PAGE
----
Billionaire Robert Durst may have uttered the five words that will end his decades-long flirtation with justice. During The Jinx, a six-part HBO documentary about him, Durst finds himself alone in a bathroom and mutters: “What the hell did I do? Killed them all, of course.” He was arrested on Saturday.
The “them” may refer to three alleged victims killed over the space of three decades. An elderly male neighbour, his first wife and a close female friend.
But who is Robert A. Durst, and why was he the subject of a documentary?
The eccentric son of one of New York’s most prominent real estate moguls, Seymour Durst, Robert is a 71-year-old millionaire who first came to public attention following the disappearance of Kathleen Durst (previously McCormack), his wife.
The two had married, moved to Vermont and opened a health food store, but by the time she went missing in 1982, she was said to be considering divorce. He was questioned but never charged.
A friend of Durst’s, Susan Berman, was said to have knowledge of the murder and in 2000 she was found dead in her flat. A handwritten note was passed to police, saying there was a “cadaver” in her home. Again, Durst was questioned but never charged, and handwriting tests were inconclusive.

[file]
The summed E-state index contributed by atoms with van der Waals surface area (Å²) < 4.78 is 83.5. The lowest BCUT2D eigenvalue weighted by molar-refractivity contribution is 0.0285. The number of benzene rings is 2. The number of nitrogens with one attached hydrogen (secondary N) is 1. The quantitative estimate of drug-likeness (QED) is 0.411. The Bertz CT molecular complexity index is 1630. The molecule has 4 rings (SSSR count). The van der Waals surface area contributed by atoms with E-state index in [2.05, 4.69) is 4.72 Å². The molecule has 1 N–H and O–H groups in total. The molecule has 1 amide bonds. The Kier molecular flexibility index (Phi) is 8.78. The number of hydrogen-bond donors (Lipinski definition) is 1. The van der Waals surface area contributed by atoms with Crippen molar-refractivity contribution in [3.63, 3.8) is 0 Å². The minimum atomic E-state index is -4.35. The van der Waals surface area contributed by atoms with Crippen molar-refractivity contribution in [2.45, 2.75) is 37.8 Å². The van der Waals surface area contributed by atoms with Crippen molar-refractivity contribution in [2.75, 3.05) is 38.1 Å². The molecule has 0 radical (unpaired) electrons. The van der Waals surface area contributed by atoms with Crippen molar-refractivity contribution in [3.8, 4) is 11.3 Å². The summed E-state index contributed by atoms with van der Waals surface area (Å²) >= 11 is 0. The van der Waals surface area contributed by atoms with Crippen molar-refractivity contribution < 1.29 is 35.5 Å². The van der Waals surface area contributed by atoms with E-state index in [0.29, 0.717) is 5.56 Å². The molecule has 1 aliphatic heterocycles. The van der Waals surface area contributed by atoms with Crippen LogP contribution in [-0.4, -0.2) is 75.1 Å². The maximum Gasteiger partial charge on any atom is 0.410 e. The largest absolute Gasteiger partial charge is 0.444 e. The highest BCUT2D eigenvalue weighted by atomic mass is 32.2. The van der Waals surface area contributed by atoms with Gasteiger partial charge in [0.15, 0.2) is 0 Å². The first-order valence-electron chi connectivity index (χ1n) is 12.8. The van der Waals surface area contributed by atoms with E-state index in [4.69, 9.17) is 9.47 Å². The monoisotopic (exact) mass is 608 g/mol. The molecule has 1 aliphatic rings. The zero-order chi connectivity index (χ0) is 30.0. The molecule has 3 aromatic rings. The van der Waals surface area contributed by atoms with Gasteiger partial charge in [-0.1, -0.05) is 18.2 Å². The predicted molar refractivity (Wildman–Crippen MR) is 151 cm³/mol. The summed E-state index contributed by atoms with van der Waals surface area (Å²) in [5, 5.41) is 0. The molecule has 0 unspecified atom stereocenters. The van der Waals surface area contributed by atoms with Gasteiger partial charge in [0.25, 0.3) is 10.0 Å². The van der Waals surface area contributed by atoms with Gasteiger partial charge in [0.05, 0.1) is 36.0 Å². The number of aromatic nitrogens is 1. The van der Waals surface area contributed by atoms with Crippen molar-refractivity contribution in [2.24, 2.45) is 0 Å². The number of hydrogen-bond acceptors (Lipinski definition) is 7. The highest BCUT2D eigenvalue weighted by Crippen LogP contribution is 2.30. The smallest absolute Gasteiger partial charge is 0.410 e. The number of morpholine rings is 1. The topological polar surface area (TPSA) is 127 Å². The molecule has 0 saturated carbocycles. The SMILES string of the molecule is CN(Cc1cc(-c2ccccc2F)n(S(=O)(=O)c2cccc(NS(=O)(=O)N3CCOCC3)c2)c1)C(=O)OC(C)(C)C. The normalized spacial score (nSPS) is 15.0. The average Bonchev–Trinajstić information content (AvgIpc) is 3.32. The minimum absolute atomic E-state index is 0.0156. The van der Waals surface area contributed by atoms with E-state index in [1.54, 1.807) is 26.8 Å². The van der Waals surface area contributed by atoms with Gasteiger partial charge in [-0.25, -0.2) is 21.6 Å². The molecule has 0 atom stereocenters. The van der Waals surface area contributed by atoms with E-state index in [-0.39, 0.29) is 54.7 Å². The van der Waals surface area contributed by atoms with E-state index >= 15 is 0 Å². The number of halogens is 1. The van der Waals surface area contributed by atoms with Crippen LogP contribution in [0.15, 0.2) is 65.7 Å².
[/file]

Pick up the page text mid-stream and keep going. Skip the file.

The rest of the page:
A year later, in 2001, Durst was again suspected of murder. An elderly neighbour, Morris Black, was found dismembered and floating in Galveston Bay. Durst was arrested and put on $300,000 (around £200,000) bail, but promptly disappeared. He was arrested after being found in Pennsylvania, trying to shoplift a chicken sandwich and some sticking plasters.
Despite admitting in the trial that he had hacked up Black’s body until he had been “swimming in blood” he was acquitted after successfully arguing self-defence. He said he and Black had grappled and during the struggle a gun Black was holding went off. The jury believed him.
Now Durst’s past seems to be catching up with him. The six-part series appears to have done what decades of police work could not.
Near the end of the show, Durst asked if he could use the bathroom but didn’t remove his microphone. Two years passed before the audio was found.
There does, however, remain a question regarding whether Durst’s apparent confession will be admissible in court because, although he was wearing the microphone, a bathroom is a space where privacy can reasonably be expected.
According to a professor at Columbia Law School contacted by the New York Times, the muttering may well be admissible, so long as no one tampered with the audio.